Jesus did nothing to step away from the trap, though. Instead he asked them for a coin. This coin would have had Emperor Tiberius’ face on it, as well as an inscription which referred to the “divine Augustus.” Augustus had considered himself a god among men. The Roman emperors were to be worshiped as gods, which clearly doesn’t jibe with the worship of the One True God. But Jesus took the coin and asked the Pharisees and Herodians whose face was on it, and they said, “Caesar’s face is on it.” Then Jesus gave them his answer, not by cleverly avoiding their question, but by speaking the simple truth: “Give back to Caesar what is Caesar’s, and to God what is God’s.” Give to the government the taxes that they say belong to them, and give to God the honor and worship that he says belongs to him.
Jesus’ answer may seem almost overly simple, but it had huge implications behind it.
First of all, the Romans had no legitimate claim to governing the Jews or the nation of Israel. In 63 B.C., Pompey the Great laid siege to Jerusalem. It was not his city. He had no right to it. But with the big, bullying might of the Roman army at his disposal, he attacked. After a few months, he conquered. To top it all off, he walked straight into the Jewish Temple. He marched past the curtain which separated the Holy of Holies, a place where only the High Priest could enter, and thus defiled their most sacred place.
Not only did the Romans have no legitimate right to rule Israel, but their king, Emperor Tiberius, was an illegitimate ruler of the Romans! The nation had existed for 700 years as a republic, governed by a senate, until Julius Caesar decided that he deserved more. He used his armies to establish himself as the sole—albeit short-lived—authority over Rome until his assassination. But after that the reins were handed to Augustus. He, too, shed an awful lot of blood to consolidate his own position upon the throne and over the people! When he died, it was Tiberius’ turn to rule over a country which, by rights, had historically existed as a voting republic until the recent years.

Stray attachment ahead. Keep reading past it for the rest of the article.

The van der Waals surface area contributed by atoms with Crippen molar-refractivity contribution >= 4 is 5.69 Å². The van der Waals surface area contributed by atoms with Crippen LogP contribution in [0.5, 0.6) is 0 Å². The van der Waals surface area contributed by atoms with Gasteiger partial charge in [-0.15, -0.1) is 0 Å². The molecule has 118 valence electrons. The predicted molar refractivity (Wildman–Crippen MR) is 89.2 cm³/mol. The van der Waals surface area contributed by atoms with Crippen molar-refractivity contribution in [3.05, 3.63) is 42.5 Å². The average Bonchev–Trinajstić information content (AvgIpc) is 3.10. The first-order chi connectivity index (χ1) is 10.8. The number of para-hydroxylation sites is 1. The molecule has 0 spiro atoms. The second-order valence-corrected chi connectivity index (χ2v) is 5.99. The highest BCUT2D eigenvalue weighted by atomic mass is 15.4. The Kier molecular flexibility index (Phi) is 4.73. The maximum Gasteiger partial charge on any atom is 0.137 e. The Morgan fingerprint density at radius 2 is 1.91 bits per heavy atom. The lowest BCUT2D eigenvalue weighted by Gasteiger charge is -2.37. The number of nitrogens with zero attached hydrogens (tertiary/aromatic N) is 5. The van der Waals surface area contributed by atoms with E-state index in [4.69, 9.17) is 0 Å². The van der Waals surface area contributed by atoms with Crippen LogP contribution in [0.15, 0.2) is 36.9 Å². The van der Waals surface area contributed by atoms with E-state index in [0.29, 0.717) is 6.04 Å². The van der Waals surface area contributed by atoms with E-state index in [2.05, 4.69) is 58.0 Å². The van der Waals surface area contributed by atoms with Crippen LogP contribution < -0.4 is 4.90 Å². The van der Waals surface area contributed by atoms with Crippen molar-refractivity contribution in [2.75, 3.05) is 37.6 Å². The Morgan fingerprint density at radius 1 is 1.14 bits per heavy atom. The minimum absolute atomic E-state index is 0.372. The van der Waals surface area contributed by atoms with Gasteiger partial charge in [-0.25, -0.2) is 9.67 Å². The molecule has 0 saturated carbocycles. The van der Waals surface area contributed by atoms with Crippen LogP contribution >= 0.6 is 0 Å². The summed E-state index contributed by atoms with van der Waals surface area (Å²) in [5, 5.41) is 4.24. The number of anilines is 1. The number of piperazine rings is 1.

And here is Jesus, promoting the authority of the Romans to collect taxes over a people not their own. At the same time he promotes honor and worship to God alone, not dead Augustus or his successor Tiberius.
The government we are to honor is the government that currently exists, for that is the one that God has instituted. Remember back to those words of Romans 13 in yesterday’s post: “There is no authority except that which God has established.” We may desire that our government adhere more closely to the fundamental articles of the Constitution and the Bill of Rights, at least as we interpret them. We may feel that the government has indeed run amok and that it has lost all sense of reason, or morality, or even concern for its own citizens.
Our desires or feelings may be misinformed. Or they may be right and good.
In the end, though, the present government is the one to which the Christian respectfully submits, just as Jesus submitted himself to an empire and an emperor who had bullied themselves into Israel’s borders. If that means paying higher taxes than seem reasonable, so be it. If that means that someday every American citizen is mandated to turn in their firearms, so be it.
In our willful obedience, we do not ultimately give glory and honor to that government. Rather it is the Lord who receives our glory and our honor in our submissive obedience to the governing authorities.
After all, my life is defined neither by the percentage of my income that I keep, nor by what the government decides it will provide for me. My life is not defined by being a gun-owner, nor is it defined by being an anti-gun activist.
My life is defined by a Savior who submitted himself to death for my sins and rose again so that I can live forever. That’s all the definition that I will ever need.